Change is created through relationships.
Relationships with friends, colleagues, and family, with leaders and decision-makers, and with the lands and ecosystems in which we live.
This pandemic has exposed how important relationships are to the work of seeking justice. We have struggled this past year, grieving the loss of our usual ways of connecting, and grieving the loss of people themselves — a grief compounded when those lives are taken by the very injustices we’re fighting against.
Whether or not we are living it ourselves, the violence and oppression faced by Black, Indigenous, and racialized people, the 2SLGBTQQIA+ community, disabled people, refugees, and those living in poverty cannot — and must not — be ignored by people of faith. Nor can we ignore the degradation of our natural environment and rising global temperatures.
What will it take for the church to act as we must to bring about justice?
This May 17 to 20, Citizens for Public Justice (CPJ) is hosting Seeking Justice Together, a virtual conference inviting justice-minded Christians across Canada to explore how relationships are central to our shared pursuit of justice: relationships with people and movements, relationships with creation, and relationships among the many ways we see injustice (or justice) manifest in our daily lives and bodies.
The conference centres the voices, wisdom, and experiences of those most impacted by injustice and oppression, with keynotes and workshops addressing issues like racism, decolonization, Indigenous/settler relations, 2SLGBTQQIA+ rights, disability rights, poverty, climate change and refugee rights. Just as Jesus often used parables to ground challenging teachings, our speakers and facilitators will share living examples of what justice looks like in practice, sparking our imaginations to see what could be, inspired by those doing the work now, and those that have come before us.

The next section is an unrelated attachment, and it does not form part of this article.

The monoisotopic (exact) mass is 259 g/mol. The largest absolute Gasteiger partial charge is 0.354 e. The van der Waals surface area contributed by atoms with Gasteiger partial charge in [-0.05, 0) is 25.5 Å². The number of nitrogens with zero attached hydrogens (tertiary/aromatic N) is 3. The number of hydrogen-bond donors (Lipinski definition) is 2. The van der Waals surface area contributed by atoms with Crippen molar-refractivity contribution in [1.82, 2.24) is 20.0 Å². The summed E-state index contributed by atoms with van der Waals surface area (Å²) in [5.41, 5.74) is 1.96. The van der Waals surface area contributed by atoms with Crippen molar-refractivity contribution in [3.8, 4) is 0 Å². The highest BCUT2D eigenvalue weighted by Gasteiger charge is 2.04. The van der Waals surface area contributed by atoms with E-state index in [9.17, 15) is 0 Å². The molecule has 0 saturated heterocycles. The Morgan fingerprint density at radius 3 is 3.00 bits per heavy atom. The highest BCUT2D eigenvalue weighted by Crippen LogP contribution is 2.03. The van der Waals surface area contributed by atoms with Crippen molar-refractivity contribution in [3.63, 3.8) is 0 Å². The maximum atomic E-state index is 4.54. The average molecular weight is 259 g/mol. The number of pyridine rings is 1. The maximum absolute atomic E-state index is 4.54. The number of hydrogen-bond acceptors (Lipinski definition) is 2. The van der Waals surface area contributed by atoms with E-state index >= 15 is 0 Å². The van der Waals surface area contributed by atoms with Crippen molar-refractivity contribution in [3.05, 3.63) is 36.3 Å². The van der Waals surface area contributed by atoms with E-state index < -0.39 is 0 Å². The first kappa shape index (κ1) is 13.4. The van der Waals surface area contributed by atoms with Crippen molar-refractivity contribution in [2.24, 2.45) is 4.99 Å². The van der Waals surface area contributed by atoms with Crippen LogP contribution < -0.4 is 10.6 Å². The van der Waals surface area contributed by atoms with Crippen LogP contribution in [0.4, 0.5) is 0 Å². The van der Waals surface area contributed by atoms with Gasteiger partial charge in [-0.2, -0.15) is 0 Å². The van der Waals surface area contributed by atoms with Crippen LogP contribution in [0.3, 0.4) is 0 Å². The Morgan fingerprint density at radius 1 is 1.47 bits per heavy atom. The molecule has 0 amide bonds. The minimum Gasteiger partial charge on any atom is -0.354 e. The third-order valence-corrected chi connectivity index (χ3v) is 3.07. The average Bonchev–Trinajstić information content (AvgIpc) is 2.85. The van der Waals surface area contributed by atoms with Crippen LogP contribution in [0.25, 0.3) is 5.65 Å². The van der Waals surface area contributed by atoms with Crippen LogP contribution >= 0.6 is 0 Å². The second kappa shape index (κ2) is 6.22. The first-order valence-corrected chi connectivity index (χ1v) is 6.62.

Kicking off the conference, Harsha Walia (BC Civil Liberties Association) and Paul Taylor (FoodShare Toronto) will speak to seeking justice within our systems, providing examples of how an intersectional understanding of justice informs the ways they are fighting human rights violations, unjust immigration policies and food insecurity in Canada. Next up, Melina Laboucan-Massimo (Sacred Earth Solar, Indigenous Climate Action) and Chief Dana Tizya Tramm (Vuntut Gwitchin First Nation) will share lessons from First Nations communities in seeking justice for people and the planet.
To close our conference, we’ll hear from Romeo Saganash, in conversation with Broadview’s Jocelyn Bell, sharing his experiences seeking justice from both within and outside federal and international systems, including his work drafting the UN Declaration on the Rights of Indigenous Peoples.
Throughout the conference, we will explore together what it looks like for each of us individually, and collectively, to seek justice together through intersectional, interconnected and interpersonal approaches. We will consider how our identities, histories, systems and geography shape our relationships to one another and to creation, and explore the role of faith, theology and Indigenous spirituality in our understanding and practice of justice.
Together, we will ask ourselves and one another, “Will we do what it takes to seek justice?”